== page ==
The consumer loan industry is somewhat antiquated, to put it kindly. Just 48% of Americans have access to prime credit -- yet 80% have never defaulted. Why the imbalance? Traditional consumer credit metrics fail to appropriately assess risk for people with limited or no credit history, causing millions of worthy borrowers to fall through the cracks.

Upstart Holdings (UPST) is a newly public consumer loan company attempting to broaden access to capital and fix this systemic issue. Here's what it does, how things are working, and why I think it's a buy.

A woman finds out she's been approved for a loan.

Image source: Getty Images.

About Upstart's approach

Upstart is a true banking partner. Instead of funding loans itself, Upstart builds loan products for banks and offers quotes within its own site on behalf of banks. Upstart is not attempting to replace legacy banks and creditors, but instead trying to uplift these entities via larger, higher-quality loan operations.

Specifically, Upstart funds just 2% of the loans it sources with its own balance sheet, with the other 98% being funded by banking partners, as well as the pooling and selling of these loans to other institutions. Upstart collects fees per loan sourced, meaning it can be seen as an ally for banks rather than an adversary.

Why is that important? Upstart is still a relatively new company and therefore cannot match the sheer quantity of data that century-old banks can access. Therefore, Upstart's supporting role makes it easier for banks to decide to share the keys to their data kingdoms, and that is where Upstart realizes its edge.

Upstart's risk algorithms can analyze over 1,600 unique data points on a consumer (vs. 22 in 2014), while banks typically leverage 8 to 15 data points over more time. As a general rule, the less cookie-cutter the risk quantification, the more accurate it will be.

Upstart can take into account things like education, cost of living, and so much more because it's using machines rather than people. Simply put, artificial intelligence can digest and scale far more information than we can, and do so more quickly. Perhaps that's why Upstart has expanded from 10 banking partners to 15 since going public in 2020, as well as recently becoming a preferred partner for the National Association of Federally Insured Credit Unions (NAFCU).

Quantifying Upstart's edge

It's one thing to talk about data, algorithms, and machine learning advantages, but it's another thing to translate that edge to performance. Upstart is doing just that.

According to the Consumer Financial Protection Bureau (CFPB), the company is able to drive a 16% lower annual percentage rate (APR) vs. the average. Beyond that, Upstart delivers a 27% spike in approval rates for banks while, importantly, holding loss rates constant, also according to CFPB. Upstart isn't just talking a big game, it's delivering.

This combination is quite sticky. Consumers are incentivized to use Upstart because the loans are cheaper and more frequently approved. Banks are incentivized to use Upstart because more approval without more default incrementally and directly feeds their top and bottom lines.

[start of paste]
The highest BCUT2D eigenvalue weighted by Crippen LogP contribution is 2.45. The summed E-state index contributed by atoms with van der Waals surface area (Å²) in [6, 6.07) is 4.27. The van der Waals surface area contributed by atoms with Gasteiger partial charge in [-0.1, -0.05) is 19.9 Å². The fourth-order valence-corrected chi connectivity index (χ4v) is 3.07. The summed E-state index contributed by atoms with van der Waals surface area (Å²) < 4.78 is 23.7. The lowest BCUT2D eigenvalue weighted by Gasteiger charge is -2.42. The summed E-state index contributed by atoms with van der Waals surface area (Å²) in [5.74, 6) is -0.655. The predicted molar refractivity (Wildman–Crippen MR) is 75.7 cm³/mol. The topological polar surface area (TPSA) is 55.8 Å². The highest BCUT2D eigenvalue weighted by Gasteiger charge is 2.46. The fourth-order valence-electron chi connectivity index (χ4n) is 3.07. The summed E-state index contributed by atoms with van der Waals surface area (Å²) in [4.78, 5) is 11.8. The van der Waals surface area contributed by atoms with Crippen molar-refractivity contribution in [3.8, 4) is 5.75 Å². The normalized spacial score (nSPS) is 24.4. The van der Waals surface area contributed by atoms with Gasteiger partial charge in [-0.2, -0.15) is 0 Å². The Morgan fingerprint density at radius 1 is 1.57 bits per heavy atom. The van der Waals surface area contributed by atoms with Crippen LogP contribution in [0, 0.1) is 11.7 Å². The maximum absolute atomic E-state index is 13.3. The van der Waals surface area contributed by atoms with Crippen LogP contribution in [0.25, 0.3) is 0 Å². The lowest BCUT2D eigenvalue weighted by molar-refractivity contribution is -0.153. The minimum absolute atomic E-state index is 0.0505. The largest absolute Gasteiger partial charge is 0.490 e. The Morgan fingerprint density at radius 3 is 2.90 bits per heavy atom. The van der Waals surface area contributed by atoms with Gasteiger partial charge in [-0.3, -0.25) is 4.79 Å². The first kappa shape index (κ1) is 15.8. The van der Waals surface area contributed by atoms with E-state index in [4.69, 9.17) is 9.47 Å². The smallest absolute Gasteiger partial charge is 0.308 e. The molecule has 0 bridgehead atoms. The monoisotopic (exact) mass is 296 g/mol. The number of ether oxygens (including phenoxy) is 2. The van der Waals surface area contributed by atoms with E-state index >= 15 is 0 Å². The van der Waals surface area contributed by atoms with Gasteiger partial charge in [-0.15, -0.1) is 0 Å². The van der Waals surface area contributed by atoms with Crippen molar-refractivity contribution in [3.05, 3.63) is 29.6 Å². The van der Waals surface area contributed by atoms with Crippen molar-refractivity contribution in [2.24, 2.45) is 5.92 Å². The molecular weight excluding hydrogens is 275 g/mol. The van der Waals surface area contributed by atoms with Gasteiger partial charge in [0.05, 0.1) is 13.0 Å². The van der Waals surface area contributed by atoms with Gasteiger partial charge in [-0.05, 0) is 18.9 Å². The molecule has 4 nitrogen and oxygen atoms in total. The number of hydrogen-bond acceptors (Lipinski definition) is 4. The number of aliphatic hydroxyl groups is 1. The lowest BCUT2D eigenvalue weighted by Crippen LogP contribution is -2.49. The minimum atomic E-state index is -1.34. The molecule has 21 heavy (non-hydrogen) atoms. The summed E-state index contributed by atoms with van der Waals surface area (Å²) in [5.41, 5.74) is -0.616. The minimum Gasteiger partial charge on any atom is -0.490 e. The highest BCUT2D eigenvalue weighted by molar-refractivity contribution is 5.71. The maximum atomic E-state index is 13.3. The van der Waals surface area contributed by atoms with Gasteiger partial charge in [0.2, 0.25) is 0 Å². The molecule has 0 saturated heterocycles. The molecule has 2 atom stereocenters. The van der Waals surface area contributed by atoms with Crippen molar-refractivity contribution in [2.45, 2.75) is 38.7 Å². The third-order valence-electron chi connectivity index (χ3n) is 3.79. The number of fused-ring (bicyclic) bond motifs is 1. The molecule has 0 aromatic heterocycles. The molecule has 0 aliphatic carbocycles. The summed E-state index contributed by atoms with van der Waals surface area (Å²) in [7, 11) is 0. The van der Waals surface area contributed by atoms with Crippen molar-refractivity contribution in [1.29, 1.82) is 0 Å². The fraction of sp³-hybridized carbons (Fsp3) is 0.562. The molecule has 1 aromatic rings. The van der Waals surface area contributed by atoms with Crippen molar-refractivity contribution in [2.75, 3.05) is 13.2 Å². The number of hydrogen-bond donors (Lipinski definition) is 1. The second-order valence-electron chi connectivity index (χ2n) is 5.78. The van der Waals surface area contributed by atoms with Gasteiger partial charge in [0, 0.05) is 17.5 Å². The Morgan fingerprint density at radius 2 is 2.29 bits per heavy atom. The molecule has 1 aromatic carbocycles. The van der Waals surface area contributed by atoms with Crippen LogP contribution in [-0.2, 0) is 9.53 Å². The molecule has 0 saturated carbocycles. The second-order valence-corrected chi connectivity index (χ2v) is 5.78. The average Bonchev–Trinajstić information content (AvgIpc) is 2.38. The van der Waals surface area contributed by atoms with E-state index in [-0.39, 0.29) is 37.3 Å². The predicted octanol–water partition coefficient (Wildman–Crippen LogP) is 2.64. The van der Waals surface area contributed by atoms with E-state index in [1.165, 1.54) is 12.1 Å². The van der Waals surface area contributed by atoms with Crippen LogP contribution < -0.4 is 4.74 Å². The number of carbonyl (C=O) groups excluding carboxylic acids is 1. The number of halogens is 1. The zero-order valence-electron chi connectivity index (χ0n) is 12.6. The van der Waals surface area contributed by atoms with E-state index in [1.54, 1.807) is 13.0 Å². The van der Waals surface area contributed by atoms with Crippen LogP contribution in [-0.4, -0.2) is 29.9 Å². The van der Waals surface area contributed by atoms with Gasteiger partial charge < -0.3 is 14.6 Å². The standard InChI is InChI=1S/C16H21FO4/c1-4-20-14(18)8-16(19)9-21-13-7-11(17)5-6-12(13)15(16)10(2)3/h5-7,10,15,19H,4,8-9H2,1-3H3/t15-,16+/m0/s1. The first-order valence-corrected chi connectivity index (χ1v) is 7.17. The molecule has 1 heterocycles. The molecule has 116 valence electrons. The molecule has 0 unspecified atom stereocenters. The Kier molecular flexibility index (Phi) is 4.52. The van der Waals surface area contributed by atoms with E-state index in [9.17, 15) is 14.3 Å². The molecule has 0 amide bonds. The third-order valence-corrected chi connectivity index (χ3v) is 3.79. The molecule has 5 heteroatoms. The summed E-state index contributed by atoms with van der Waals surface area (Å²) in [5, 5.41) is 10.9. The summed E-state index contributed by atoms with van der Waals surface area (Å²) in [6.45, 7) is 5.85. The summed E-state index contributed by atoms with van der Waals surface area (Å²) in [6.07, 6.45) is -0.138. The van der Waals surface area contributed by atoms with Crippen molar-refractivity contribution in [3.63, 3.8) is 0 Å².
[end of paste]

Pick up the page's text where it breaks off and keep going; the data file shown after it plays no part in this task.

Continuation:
These leads give Upstart its core value proposition, and maintaining both will be vital to the success of this investment. Along those lines, CEO and founder Dave Girouard told investors in the last earnings call that Upstart's industry leads in APR, approval, and default continued to grow thanks to an update to the company's algorithm blend. He did not specify the exact boost.

Finally, the company also updated its user interface to lower user friction and boost conversion rates. Conversion rate represents the number of loans Upstart sources divided by the number it quotes. As a result, conversion rose from 14.1% to 22% year over year, and is an explicit sign to the company's leadership to spend more aggressively on growth.

How it's going and where we go from here

The company's most recent quarter was remarkable. Revenue soared 90% year over year, with the company raising its 2021 sales guidance by a hefty 20%. Its contribution margin (which represents revenue from fees minus borrower acquisition, verification and servicing costs) spiked from 38% to 48% year over year. Impressively, the company already has a positive net income margin of 8.3%. And these results came despite loan demand taking a hit from government stimulus, meaning there are even more tailwinds ahead.

To find even more growth, Upstart recently purchased Prodigy Software to expand further into auto loans. This purchase expands its loan market by nearly seven times. While it's still very early days, Upstart grew its car dealership footprint by 45% year over year.

At Friday's prices, Upstart trades for 14 times sales for the next 12 months and 210 times forward-looking earnings -- not ridiculous when looking at other hyper-growth names, but not cheap, either. In my view, the execution warrants the valuation, but that is a decision you must make for yourself.

Upstart is a winner

Upstart's concrete, multi-pronged value proposition is already translating into rapid growth and compelling unit economics. It's making the loan process more equal and more modern, while thriving fundamentally in the process.

The company is poised to dominate going forward, and I think investors should take a serious look.